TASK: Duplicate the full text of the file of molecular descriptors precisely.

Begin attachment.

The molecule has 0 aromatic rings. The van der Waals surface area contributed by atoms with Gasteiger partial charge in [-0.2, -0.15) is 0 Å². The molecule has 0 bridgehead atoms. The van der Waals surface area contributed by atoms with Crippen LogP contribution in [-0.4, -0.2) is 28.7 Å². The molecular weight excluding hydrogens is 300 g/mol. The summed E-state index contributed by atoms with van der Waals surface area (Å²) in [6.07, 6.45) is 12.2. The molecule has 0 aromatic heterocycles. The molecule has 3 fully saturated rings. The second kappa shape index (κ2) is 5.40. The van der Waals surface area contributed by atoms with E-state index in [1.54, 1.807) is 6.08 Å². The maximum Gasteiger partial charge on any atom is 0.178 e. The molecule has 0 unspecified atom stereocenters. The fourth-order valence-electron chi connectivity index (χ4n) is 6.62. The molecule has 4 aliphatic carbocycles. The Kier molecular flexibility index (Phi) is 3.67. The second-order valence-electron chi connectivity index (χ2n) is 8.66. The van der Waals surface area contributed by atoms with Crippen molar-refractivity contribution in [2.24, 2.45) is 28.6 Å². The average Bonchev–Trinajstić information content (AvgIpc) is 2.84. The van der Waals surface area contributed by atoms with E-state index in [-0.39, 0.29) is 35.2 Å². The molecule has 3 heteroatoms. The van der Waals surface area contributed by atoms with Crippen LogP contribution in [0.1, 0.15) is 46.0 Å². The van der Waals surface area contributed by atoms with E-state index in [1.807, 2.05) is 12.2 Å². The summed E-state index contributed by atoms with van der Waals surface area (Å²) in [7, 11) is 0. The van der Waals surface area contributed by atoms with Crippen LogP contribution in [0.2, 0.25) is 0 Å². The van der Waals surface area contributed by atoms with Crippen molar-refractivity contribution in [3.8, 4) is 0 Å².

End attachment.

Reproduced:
The molecule has 0 aromatic rings. The van der Waals surface area contributed by atoms with Gasteiger partial charge in [-0.2, -0.15) is 0 Å². The molecule has 0 bridgehead atoms. The van der Waals surface area contributed by atoms with Crippen LogP contribution in [-0.4, -0.2) is 28.7 Å². The molecular weight excluding hydrogens is 300 g/mol. The summed E-state index contributed by atoms with van der Waals surface area (Å²) in [6.07, 6.45) is 12.2. The molecule has 0 aromatic heterocycles. The molecule has 3 fully saturated rings. The second kappa shape index (κ2) is 5.40. The van der Waals surface area contributed by atoms with E-state index in [1.54, 1.807) is 6.08 Å². The maximum Gasteiger partial charge on any atom is 0.178 e. The molecule has 0 unspecified atom stereocenters. The fourth-order valence-electron chi connectivity index (χ4n) is 6.62. The molecule has 4 aliphatic carbocycles. The Kier molecular flexibility index (Phi) is 3.67. The second-order valence-electron chi connectivity index (χ2n) is 8.66. The van der Waals surface area contributed by atoms with Crippen molar-refractivity contribution in [2.24, 2.45) is 28.6 Å². The average Bonchev–Trinajstić information content (AvgIpc) is 2.84. The van der Waals surface area contributed by atoms with E-state index in [-0.39, 0.29) is 35.2 Å². The molecule has 3 heteroatoms. The van der Waals surface area contributed by atoms with Crippen LogP contribution in [0.1, 0.15) is 46.0 Å². The van der Waals surface area contributed by atoms with E-state index in [1.807, 2.05) is 12.2 Å². The summed E-state index contributed by atoms with van der Waals surface area (Å²) in [7, 11) is 0. The van der Waals surface area contributed by atoms with Crippen LogP contribution in [0.2, 0.25) is 0 Å². The van der Waals surface area contributed by atoms with Crippen molar-refractivity contribution in [3.8, 4) is 0 Å².